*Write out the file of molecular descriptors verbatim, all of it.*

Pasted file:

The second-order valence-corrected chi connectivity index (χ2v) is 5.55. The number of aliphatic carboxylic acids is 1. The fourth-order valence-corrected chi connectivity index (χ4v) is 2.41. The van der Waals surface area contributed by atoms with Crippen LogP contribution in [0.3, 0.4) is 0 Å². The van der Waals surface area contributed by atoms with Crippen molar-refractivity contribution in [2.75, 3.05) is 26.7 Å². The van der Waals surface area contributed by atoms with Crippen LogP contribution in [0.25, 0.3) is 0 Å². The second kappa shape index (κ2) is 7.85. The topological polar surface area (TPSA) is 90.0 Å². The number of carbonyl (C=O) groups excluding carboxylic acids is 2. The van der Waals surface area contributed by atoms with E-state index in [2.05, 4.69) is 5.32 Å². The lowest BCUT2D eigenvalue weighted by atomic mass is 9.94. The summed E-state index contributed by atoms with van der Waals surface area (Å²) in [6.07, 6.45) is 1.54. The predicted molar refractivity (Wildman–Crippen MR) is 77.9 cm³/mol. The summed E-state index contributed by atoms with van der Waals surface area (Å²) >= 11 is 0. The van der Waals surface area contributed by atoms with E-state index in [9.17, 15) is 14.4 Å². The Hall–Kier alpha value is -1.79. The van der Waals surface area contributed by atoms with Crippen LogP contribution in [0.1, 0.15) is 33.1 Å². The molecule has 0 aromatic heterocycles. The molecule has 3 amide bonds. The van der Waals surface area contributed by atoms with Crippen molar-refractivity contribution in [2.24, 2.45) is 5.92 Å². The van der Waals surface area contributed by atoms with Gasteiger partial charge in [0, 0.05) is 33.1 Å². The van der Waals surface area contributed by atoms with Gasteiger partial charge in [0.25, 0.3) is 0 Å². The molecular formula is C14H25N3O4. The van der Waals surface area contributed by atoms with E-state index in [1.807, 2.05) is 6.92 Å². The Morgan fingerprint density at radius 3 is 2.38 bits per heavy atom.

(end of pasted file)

The second-order valence-corrected chi connectivity index (χ2v) is 5.55. The number of aliphatic carboxylic acids is 1. The fourth-order valence-corrected chi connectivity index (χ4v) is 2.41. The van der Waals surface area contributed by atoms with Crippen LogP contribution in [0.3, 0.4) is 0 Å². The van der Waals surface area contributed by atoms with Crippen molar-refractivity contribution in [2.75, 3.05) is 26.7 Å². The van der Waals surface area contributed by atoms with Crippen LogP contribution in [0.25, 0.3) is 0 Å². The second kappa shape index (κ2) is 7.85. The topological polar surface area (TPSA) is 90.0 Å². The number of carbonyl (C=O) groups excluding carboxylic acids is 2. The van der Waals surface area contributed by atoms with E-state index in [2.05, 4.69) is 5.32 Å². The lowest BCUT2D eigenvalue weighted by atomic mass is 9.94. The summed E-state index contributed by atoms with van der Waals surface area (Å²) in [6.07, 6.45) is 1.54. The predicted molar refractivity (Wildman–Crippen MR) is 77.9 cm³/mol. The summed E-state index contributed by atoms with van der Waals surface area (Å²) >= 11 is 0. The van der Waals surface area contributed by atoms with E-state index in [9.17, 15) is 14.4 Å². The Hall–Kier alpha value is -1.79. The van der Waals surface area contributed by atoms with Crippen LogP contribution in [0.1, 0.15) is 33.1 Å². The molecule has 0 aromatic heterocycles. The molecule has 3 amide bonds. The van der Waals surface area contributed by atoms with Crippen molar-refractivity contribution in [2.24, 2.45) is 5.92 Å². The van der Waals surface area contributed by atoms with Gasteiger partial charge in [0, 0.05) is 33.1 Å². The van der Waals surface area contributed by atoms with Gasteiger partial charge in [0.25, 0.3) is 0 Å². The molecular formula is C14H25N3O4. The van der Waals surface area contributed by atoms with E-state index in [1.807, 2.05) is 6.92 Å². The Morgan fingerprint density at radius 3 is 2.38 bits per heavy atom.